7.3 Inlet turbulence
Expressions are presented in Sec. 7.2 to estimate inlet and initial values of and . They include parameters and which must themselves be estimated suﬃciently accurately to calculate and reliably.
The values of and at domain inlets depend on the ﬂow conditions upstream of the inlet. The ﬁgure below shows typical ranges of intensity for diﬀerent upstream ﬂow conditions.
A medium intensity is most commonly speciﬁed in CFD problems, in particular for internal ﬂows. For these ﬂows, can be calculated from a power-law function of , ﬁtted to measurements at the central axis in fully developed ﬂow along a smooth-wall pipe, according to4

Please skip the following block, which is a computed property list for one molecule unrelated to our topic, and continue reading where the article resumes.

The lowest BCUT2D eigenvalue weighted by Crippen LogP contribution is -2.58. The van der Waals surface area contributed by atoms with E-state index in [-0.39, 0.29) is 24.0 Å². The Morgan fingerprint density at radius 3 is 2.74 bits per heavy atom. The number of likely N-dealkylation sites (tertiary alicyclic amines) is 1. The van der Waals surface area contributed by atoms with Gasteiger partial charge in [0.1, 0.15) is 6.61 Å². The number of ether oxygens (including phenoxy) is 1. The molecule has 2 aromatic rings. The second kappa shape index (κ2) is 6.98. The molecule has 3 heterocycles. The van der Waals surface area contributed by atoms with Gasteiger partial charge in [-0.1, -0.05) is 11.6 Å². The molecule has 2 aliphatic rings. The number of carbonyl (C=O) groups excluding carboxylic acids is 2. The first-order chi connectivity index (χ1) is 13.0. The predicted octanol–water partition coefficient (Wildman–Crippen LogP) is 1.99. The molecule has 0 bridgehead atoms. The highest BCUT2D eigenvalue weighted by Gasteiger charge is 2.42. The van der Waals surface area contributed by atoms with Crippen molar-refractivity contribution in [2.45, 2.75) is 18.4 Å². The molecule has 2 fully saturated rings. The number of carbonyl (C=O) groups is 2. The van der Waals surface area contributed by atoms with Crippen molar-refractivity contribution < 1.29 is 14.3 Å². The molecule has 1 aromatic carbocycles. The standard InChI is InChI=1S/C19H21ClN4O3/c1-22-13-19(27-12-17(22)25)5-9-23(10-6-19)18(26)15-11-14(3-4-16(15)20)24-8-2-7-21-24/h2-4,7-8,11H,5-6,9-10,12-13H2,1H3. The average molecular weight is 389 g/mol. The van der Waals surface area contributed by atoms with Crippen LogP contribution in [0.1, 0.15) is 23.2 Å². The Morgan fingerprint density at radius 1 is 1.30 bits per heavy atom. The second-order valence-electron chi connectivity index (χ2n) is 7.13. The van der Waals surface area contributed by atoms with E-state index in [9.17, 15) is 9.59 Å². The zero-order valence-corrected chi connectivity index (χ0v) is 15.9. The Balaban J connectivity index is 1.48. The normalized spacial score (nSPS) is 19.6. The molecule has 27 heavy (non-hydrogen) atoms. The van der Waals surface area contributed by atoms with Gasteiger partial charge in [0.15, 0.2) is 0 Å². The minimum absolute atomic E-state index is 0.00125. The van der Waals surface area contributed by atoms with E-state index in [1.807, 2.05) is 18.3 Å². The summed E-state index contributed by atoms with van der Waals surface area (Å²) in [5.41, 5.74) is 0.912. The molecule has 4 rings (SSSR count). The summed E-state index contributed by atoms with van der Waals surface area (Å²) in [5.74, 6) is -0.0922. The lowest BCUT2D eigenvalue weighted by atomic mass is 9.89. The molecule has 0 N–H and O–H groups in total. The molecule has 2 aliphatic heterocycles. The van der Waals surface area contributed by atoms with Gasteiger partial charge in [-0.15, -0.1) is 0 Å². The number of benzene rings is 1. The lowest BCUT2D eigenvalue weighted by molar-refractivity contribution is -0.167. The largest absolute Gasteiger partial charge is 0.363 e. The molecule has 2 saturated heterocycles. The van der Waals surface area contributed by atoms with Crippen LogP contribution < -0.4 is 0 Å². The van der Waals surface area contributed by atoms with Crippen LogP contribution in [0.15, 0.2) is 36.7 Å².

For wall-bounded ﬂows with a boundary layer of thickness , an estimate of is often used. This relation (see also Sec. 6.12 ) requires to be estimated, e.g. from the expression for a turbulent layer at the end of Sec. 6.4 .
Verifying turbulent viscosity
Combining Eq. (7.4 ), Eq. (7.6 ) and Eq. (6.31 ) gives the following expression for in terms of length and velocity scales:
The range is presented in terms of kinematic viscosity which governs the rate of momentum diﬀusion, e.g. the rate of growth of boundary layers. By contrast, forces are governed by dynamic viscosity , which make liquids “feel” more viscous.